• Permutation Test (PT) and Tolerated Difference Test (TDT): two new, robust and powerful nonparametric tests for statistical comparison of dissolution profiles.

      Gómez-Mantilla, José-David; Casabó, Vicente Germán; Schaefer, Ulrich F; Lehr, Claus-Michael; Biopharmaceutics and Pharmaceutical Technology, Saarland University, Campus A4.1, D-66123 Saarbruecken, Germany. (2013-01-30)
      The most popular way of comparing oral solid forms of drug formulations from different batches or manufacturers is through dissolution profile comparison. Usually, a similarity factor known as (f2) is employed; However, the level of confidence associated with this method is uncertain and its statistical power is low. In addition, f2 lacks the flexibility needed to perform in special scenarios. In this study two new statistical tests based on nonparametrical Permutation Test theory are described, the Permutation Test (PT), which is very restrictive to confer similarity, and the Tolerated Difference Test (TDT), which has flexible restrictedness to confer similarity, are described and compared to f2. The statistical power and robustness of the tests were analyzed by simulation using the Higuchi, Korsmayer, Peppas and Weibull dissolution models. Several batches of oral solid forms were simulated while varying the velocity of dissolution (from 30 min to 300 min to dissolve 85% of the total content) and the variability within each batch (CV 2-30%). For levels of variability below 10% the new tests exhibited better statistical power than f2 and equal or better robustness than f2. TDT can also be modified to distinguish different levels of similarity and can be employed to obtain customized comparisons for specific drugs. In conclusion, two new methods, more versatile and with a stronger statistical basis than f2, are described and proposed as viable alternatives to that method. Additionally, an optimized time sampling strategy and an experimental design-driven strategy for performing dissolution profile comparisons are described.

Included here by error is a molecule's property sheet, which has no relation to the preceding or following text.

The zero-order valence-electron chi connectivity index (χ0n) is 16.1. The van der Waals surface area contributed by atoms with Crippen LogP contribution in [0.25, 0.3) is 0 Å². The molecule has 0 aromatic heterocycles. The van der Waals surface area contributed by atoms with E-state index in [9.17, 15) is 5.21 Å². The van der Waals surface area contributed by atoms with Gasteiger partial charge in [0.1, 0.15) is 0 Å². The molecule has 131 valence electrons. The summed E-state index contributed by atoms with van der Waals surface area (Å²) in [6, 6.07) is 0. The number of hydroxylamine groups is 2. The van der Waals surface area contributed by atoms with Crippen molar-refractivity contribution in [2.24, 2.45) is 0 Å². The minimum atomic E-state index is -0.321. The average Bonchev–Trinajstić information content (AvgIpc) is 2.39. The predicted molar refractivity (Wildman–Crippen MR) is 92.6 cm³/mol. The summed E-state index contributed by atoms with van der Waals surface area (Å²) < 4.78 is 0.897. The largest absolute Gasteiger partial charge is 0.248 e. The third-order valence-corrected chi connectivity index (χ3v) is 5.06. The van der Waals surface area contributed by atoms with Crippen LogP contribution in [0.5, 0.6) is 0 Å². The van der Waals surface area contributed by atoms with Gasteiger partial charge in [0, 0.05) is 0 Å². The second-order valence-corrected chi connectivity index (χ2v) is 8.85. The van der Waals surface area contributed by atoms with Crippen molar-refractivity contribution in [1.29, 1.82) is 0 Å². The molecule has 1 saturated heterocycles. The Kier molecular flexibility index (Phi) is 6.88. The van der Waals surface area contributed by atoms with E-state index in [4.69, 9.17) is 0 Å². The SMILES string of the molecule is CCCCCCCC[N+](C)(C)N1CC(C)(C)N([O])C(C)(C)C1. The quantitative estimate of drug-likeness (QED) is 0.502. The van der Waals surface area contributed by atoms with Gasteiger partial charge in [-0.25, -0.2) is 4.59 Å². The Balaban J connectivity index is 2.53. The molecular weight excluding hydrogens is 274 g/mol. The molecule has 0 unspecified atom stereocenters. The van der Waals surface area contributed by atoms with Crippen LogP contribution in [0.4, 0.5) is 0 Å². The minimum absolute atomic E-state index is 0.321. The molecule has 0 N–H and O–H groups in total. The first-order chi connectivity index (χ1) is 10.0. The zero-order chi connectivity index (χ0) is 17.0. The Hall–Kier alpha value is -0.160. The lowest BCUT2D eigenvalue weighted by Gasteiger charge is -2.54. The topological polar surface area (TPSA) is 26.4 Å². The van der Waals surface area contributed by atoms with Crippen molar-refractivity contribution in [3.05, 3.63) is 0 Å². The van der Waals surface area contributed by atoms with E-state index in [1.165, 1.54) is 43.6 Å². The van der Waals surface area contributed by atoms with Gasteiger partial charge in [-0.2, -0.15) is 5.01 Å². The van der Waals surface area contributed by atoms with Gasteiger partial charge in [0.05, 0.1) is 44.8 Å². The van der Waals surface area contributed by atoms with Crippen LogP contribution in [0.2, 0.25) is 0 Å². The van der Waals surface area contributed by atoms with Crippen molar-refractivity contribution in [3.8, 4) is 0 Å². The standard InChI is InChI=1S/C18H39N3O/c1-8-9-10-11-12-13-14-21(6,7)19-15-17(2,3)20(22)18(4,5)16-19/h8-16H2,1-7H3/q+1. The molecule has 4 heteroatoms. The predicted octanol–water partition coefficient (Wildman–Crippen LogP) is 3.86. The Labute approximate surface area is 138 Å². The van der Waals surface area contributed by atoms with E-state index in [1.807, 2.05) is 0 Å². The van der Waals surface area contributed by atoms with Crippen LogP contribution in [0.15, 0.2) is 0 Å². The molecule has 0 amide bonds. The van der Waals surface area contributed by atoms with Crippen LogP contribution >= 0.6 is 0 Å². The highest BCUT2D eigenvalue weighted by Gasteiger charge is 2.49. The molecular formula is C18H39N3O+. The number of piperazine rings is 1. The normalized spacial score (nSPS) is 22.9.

• A strategy for in-silico prediction of skin absorption in man.

      Selzer, Dominik; Neumann, Dirk; Neumann, Heike; Kostka, Karl-Heinz; Lehr, Claus-Michael; Schaefer, Ulrich F; Helmholtz Institute for Pharmaceutical Research Saarland (HIPS);Saarland University, Building A4.1, 66123 Saarbruecken, Germany. (2015-09)